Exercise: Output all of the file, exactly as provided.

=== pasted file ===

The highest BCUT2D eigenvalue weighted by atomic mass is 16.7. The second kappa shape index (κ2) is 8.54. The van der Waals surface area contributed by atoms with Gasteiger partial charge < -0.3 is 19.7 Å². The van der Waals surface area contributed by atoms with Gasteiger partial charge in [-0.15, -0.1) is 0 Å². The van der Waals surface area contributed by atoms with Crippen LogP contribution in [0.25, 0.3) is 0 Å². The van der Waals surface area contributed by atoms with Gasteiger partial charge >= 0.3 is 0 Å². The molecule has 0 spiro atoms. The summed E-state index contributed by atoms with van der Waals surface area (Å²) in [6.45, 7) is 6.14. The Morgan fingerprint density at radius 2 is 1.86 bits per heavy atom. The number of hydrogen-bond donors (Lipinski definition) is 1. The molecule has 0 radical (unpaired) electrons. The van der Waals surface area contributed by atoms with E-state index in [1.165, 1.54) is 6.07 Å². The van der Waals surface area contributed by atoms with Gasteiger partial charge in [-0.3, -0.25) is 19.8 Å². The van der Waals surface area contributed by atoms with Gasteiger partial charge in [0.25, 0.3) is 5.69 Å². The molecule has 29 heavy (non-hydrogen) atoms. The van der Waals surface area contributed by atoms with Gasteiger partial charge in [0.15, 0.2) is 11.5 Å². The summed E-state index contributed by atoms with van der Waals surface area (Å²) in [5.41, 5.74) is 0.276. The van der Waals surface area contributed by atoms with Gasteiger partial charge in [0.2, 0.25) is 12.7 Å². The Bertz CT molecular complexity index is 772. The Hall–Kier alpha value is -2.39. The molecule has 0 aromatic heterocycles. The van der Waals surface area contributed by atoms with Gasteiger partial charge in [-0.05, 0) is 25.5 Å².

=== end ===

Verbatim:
The highest BCUT2D eigenvalue weighted by atomic mass is 16.7. The second kappa shape index (κ2) is 8.54. The van der Waals surface area contributed by atoms with Gasteiger partial charge < -0.3 is 19.7 Å². The van der Waals surface area contributed by atoms with Gasteiger partial charge in [-0.15, -0.1) is 0 Å². The van der Waals surface area contributed by atoms with Crippen LogP contribution in [0.25, 0.3) is 0 Å². The van der Waals surface area contributed by atoms with Gasteiger partial charge >= 0.3 is 0 Å². The molecule has 0 spiro atoms. The summed E-state index contributed by atoms with van der Waals surface area (Å²) in [6.45, 7) is 6.14. The Morgan fingerprint density at radius 2 is 1.86 bits per heavy atom. The number of hydrogen-bond donors (Lipinski definition) is 1. The molecule has 0 radical (unpaired) electrons. The van der Waals surface area contributed by atoms with E-state index in [1.165, 1.54) is 6.07 Å². The van der Waals surface area contributed by atoms with Gasteiger partial charge in [-0.3, -0.25) is 19.8 Å². The van der Waals surface area contributed by atoms with Gasteiger partial charge in [0.25, 0.3) is 5.69 Å². The molecule has 29 heavy (non-hydrogen) atoms. The van der Waals surface area contributed by atoms with Gasteiger partial charge in [0.15, 0.2) is 11.5 Å². The summed E-state index contributed by atoms with van der Waals surface area (Å²) in [5.41, 5.74) is 0.276. The van der Waals surface area contributed by atoms with Gasteiger partial charge in [0.2, 0.25) is 12.7 Å². The Bertz CT molecular complexity index is 772. The Hall–Kier alpha value is -2.39. The molecule has 0 aromatic heterocycles. The van der Waals surface area contributed by atoms with Gasteiger partial charge in [-0.05, 0) is 25.5 Å².